'This is something that is its own species,' director Jordan Vogt-Roberts says of the new beast
Credit: Courtesy of Warner Bros. Pictures

It’s on like King Kong.

The gargantuan ape returns in Kong: Skull Island, which arrives in theaters March 10 and stars Tom Hiddleston, Brie Larson, Samuel L. Jackson, and John Goodman. And while fans have been eager to catch a glimpse of the reimagined Kong, he hasn’t been too eager to be seen. After all, just look at the welcome he gives the explorers in the 1970s-set film, led by Hiddleston as a British Special Forces vet and Larson as a war photographer who unwittingly stumble into his home turf.

Here, director Jordan Vogt-Roberts (The Kings of Summer) unpacks that momentous scene as well as the look of the imposing figure, addressing his artistic vision, similarities and differences with previous versions, conveying emotion through eyes and facial expressions, playing with scale and the ultimate reveal, and much more. The beast, certainly, roars again in this upcoming monster-movie reboot, so all hail the new king of the jungle…

ENTERTAINMENT WEEKLY: What was your artistic vision with this beast going into the film, and what was the process like of bringing him to life?

JORDAN VOGT-ROBERTS: With Kong, there’s been obviously so many different versions of him in the past and ours needed to feel unique to our film. I had a mandate that I wanted a kid to be able to doodle him on the back of a piece of homework and for his shapes to be simple and hopefully iconic enough that, like, a third grader could draw that shape and you would know what it is. A big part of our Kong was I wanted to make something that gave the impression that he was a lonely God, he was a morose figure, lumbering around this island.

We sort of went back to the 1933 version in the sense that he’s a bipedal creature that walks in an upright position, as opposed to the anthropomorphic, anatomically correct silverback gorilla that walks on all fours. Our Kong was intended to say, like, this isn’t just a big gorilla or a big monkey. This is something that is its own species. It has its own set of rules, so we can do what we want and we really wanted to pay homage to what came before…and yet do something completely different.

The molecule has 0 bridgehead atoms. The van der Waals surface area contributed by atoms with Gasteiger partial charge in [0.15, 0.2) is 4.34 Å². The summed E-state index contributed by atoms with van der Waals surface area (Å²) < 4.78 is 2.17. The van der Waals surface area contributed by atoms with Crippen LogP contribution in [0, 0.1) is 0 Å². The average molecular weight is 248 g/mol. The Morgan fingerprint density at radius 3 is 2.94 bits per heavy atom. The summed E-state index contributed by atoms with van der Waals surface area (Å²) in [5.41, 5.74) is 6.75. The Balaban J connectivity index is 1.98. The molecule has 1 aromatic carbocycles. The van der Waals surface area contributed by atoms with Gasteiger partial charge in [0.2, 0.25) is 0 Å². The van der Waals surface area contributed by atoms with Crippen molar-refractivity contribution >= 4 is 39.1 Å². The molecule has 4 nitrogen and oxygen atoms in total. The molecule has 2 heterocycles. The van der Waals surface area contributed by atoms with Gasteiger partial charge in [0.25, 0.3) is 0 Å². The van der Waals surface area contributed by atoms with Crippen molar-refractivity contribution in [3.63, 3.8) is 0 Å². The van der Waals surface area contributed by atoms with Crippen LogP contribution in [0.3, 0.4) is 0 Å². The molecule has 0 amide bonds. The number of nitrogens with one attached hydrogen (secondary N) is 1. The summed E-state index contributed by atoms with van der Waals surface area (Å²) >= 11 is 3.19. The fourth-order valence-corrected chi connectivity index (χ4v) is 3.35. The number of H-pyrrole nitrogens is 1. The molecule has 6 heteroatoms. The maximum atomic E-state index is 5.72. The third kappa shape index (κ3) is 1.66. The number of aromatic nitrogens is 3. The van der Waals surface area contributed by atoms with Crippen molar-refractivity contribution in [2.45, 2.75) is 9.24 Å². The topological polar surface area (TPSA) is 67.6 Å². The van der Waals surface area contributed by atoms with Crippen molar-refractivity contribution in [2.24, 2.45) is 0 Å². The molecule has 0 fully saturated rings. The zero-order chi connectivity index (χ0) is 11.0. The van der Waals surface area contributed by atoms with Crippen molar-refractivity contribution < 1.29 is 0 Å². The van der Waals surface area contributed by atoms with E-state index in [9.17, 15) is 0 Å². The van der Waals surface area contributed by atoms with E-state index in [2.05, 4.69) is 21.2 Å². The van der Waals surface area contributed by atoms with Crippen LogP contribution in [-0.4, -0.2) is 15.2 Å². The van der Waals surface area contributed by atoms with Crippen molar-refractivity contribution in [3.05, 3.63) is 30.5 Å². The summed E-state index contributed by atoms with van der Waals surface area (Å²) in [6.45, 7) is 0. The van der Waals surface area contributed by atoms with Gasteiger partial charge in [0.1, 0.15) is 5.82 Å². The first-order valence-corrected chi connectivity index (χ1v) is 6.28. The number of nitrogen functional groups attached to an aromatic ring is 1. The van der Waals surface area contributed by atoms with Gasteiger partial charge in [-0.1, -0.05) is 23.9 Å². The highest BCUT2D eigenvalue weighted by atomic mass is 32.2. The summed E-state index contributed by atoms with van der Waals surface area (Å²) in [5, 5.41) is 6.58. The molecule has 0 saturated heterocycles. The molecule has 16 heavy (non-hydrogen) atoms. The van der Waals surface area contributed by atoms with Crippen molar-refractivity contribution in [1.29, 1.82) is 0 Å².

There’s subtle nods. [The ’33 film] was black and white, so it’s really easy to assume that the fur on the monkey is black, but there’s actually a lot of forums and things that you read and there’s some real poster artwork where Kong’s fur skews more brownish, so we actually pushed his fur in more of a brown as opposed to the traditional black. It really was trying to create this feeling so that when these humans look up at him, they hopefully have a visceral response, saying to themselves, ‘That’s a God, I’m looking at a God.’

Can you expand on the loneliness about him, how you made him this isolated figure through his appearance?

Kong’s always been a little bit tragic. You can’t tell exactly from the still, but the way that he walks on the island, the way that he goes from place to place, I wanted to communicate something about his headspace and about the way that, in certain ways, he’s the protector of this island and then in other ways he’s killing time. The way he lumbers, the way that he drags himself from place to place, there’s an exhaustion to him. There’s obviously a huge power to him, but there’s a sadness contained within his animation. The way that he walks and his facial capture fused with this very energetic, young Kong at the same time.